SPAIN – A team of researchers from the Torribera Food and Nutrition Campus and the University of Barcelona, have come up with a new authentication tool to check the geographical origin of virgin olive oil as a control on the quality, tradition and product linked to the territory.
Olive oil is one of the most prestigious agri-foods in Spain and it is the base of the Mediterranean diet. As such, it is prone to adulteration and commercial fraud in terms of origin.
In the authentication process of foods, it is decisive to have analytical strategies that verify the origin of the products and help establishing the official method.
The new tool provides a response to this need regarding food safety and traceability and it presents an authentication strategy that can be applied to at different geographical scales.
“The new methodology enables us to discriminate between virgin olive oils produced in the European Union and those that are not, apart from classifying them according to the country of origin and verify which oils belong to the Protected Geographical Designations of Origin of the same region or even adjacent ones,” note researchers Stefania Vichi and Alba Tres, Coordinators of the research line in Authentication of Foods and members of the Torribera Food and Nutrition Campus and INSA.
The new protocol can authenticate virgin olive oils through a fingerprint, which works similarly to the unequivocal recognition of people using fingerprints.
It is based on the analysis of sesquiterpene hydrocarbons —organic compounds formed by three isoprene units— which proved to be excellent origin markers for olive oil.
“In this case, the sesquiterpene fingerprint is used for the development of geographical discrimination models that enable us to identify those oils that show an analytical signal very different from those considered as reference oils,” said Researcher Stefania Vichi.
Traditionally, reference methods for the authentication of products are based on the determination of one or a few compounds, so that the legal limits are set to decide whether the product meets certain specifications.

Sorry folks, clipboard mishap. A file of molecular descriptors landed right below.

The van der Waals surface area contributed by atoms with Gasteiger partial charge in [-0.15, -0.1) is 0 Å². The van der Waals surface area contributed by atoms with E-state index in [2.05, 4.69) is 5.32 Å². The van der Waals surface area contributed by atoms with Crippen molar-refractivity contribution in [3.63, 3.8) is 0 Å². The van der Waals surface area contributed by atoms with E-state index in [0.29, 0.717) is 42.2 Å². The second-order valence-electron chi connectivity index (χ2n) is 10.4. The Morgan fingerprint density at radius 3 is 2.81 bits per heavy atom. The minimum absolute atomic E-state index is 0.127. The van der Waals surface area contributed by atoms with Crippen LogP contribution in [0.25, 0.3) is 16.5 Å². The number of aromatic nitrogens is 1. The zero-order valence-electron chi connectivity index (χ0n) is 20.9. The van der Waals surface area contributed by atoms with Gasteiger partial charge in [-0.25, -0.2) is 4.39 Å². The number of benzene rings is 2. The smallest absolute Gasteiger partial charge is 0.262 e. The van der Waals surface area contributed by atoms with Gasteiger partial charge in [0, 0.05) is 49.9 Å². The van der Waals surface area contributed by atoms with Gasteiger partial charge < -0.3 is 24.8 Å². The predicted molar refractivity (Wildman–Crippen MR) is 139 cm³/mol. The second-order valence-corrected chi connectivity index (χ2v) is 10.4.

“Non-directed methods —like fingerprinting— enable using all the available analytical data, instead of focusing on certain compounds like traditional methods do,” noted Researcher Alba Tres.
The innovative nature of the analytical strategy lies in the fact that it proposes geographical markers that have been little studied to date for this purpose.
Moreover, the new protocol is based on an analytical technique, which is at the reach of most control laboratory (public and private ones) and it only requires the application of a non-traditional approach.
“Therefore, with the fingerprint approach, we can use a great amount of analytical data provided by the technique, but which had not been considered until now,” said the research team.
The proposal of a geographical authentication strategy presented in the study could become a new screening tool applicable to inspections and audits.
The methodology has been published in the journals Food Chemistry and Food Control.
It has been set as part of the work by the Research Group on Lipid and Bioactive Compounds in the Food Chain (LiBiFOOD) of the UB, aimed at creating analytical tools to verify the authenticity of foods and prevent food fraud.